Industry trade body Oil & Gas UK welcomed the UK Government’s support for the recommendations of the Wood Report and the review of the industry’s tax regime announced by the Chancellor George Osborne in the Budget on Wednesday, March 19, 2014, to address the challenges and opportunities faced by the mature North Sea.
The consultation on a new allowance to encourage much needed investment in ultra-high pressure high temperature (u-HPHT) oil and gas field clusters is also very welcome.
However, Oil & Gas UK said it was perplexed by the move to change the basis for taxation of drilling rigs and accommodation vessels supplied using bareboat chartering arrangements to the UK’s offshore oil and gas industry, despite evidence that this new tax measure could prove damaging to exploration and development activity.
Malcolm Webb, Chief Executive of Oil & Gas UK, said: “It is increasingly obvious that the offshore oil and gas fiscal regime has become overly complex, burdensome and uncompetitive. The industry faces marginal tax rates of 62% – 81% on oil and gas production, which are unsustainable in a mature basin. The announcement of the review is a very welcome first step which we hope will lead to a simpler regime more attuned to the industry’s challenges and better able to secure international investment in the many, varied opportunities that remain.”
Oil & Gas UK estimates there could yet be up to 24 billion barrels of oil and gas to be recovered from UK waters. The proposed new allowance for u-HPHT clusters could be a game changer for technically challenging prospects in the North Sea. The allowance has the potential to attract £5 -6 billion of investment in the near term if it is pitched at the appropriate rate. The measure should also encourage broader collaboration around acreage near key infrastructure hubs.
However, Oil & Gas UK said it was concerned by the bareboat chartering tax measure.
The bareboat measure
“Oil and gas bareboat chartering – As announced at Autumn Statement 2013, the government is concerned about the use of specialised lease payments, known as bareboat charters, to move significant taxable profit outside the UK tax net, and has been holding informal discussions with industry. The government will cap the amount deductible for these intra-group lease payments by companies that provide drilling services or accommodation vessels on the UK Continental Shelf. The cap will be 7.5% of the historical cost of the asset subject to the lease, increased from the 6.5% cap previously announced at Autumn Statement. The government will also introduce a new ring fence to protect the resulting revenue. The changes will apply from 1 April 2014. The government will review the impact of the measure following its first year of operation,” reads the measure, published in the Budget 2014.
While the change may raise tax yield in the short term, Oil & Gas UK expects day rates for drilling rigs and floating accommodation vessels (known as flotels) will rise as a result, driving up costs and deterring much needed exploration.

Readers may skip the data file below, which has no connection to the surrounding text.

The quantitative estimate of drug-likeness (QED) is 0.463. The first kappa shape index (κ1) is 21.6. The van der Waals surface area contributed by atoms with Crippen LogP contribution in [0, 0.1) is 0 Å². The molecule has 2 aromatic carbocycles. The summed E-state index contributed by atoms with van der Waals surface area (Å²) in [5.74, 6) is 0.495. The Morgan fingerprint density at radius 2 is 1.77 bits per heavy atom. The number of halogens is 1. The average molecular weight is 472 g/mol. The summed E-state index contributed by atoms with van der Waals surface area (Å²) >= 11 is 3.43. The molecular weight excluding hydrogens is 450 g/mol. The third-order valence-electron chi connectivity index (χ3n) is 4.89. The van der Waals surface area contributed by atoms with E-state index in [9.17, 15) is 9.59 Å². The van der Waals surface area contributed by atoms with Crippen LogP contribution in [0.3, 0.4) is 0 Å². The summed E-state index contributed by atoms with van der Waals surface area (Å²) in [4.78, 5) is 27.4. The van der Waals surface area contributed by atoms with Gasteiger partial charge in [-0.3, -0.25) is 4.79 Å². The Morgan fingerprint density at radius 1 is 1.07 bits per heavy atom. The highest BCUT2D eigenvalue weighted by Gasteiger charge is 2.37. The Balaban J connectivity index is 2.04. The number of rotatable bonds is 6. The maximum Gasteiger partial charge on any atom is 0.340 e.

Malcolm Webb said: “It is perplexing given today’s other good news that the Government has chosen to proceed with the bareboat measure. This can only increase costs on the UKCS where operating costs have increased sharply in recent years and last year saw a rise of 15.5% to an all–time record of £8.9 billion, and new developments are facing similar cost pressures.
“In addition, we fear that this move will drive drilling rigs, already in short supply, out of the UKCS. Exploration over the last three years has been at its lowest in the entire history of the industry in the UK, with only 15 exploration wells drilled in 2013.
“There is an overwhelming case to implement the recommendations of the Wood Report in full and without delay and so we warmly welcome today’s assurances of the Treasury’s unreserved support for that and for a new arms-length, well-resourced, regulator. We also applaud the oil and gas fiscal regime review and look forward to playing a full and constructive role in that.”
Other Oil and gas taxes in the Budget 2014
• Ultra high pressure, high temperature cluster allowance: The Chancellor announced that HM Treasury will consult on a new allowance for ultra-high pressure, high temperature (u-HPHT) clusters. This will be similar in structure to the onshore allowance announced at Autumn Statement 2013. It will exempt a portion of a company’s profits from the supplementary charge. The amount of profit exempt will equal at least 62.5% of the capital expenditure a company incurs on qualifying projects (though the exact rate will be announced following consultation). The consultation will be carried out over the summer.
• Bareboat chartering: Budget 2014 confirms that the government will proceed with the bareboat chartering measure announced at Autumn Statement. However, following a constructive consultation with industry i) the government will review the impact of the measure a year after its implementation; ii) the scope of the measure will be limited to drilling rigs and accommodation vessels (known in the industry as ‘flotels’; iii) the “hire cap” (the deduction available for the bareboat charter) will be 7.5% of the historical cost of the asset, up from the 6.5% announced at Autumn Statement; and iv) the pro-rata calculation will be based on worldwide utilisation of the vessel. Draft legislation will be published on 1 April, and will be open for technical comments until 9 May. The measure will come into effect from 1 April.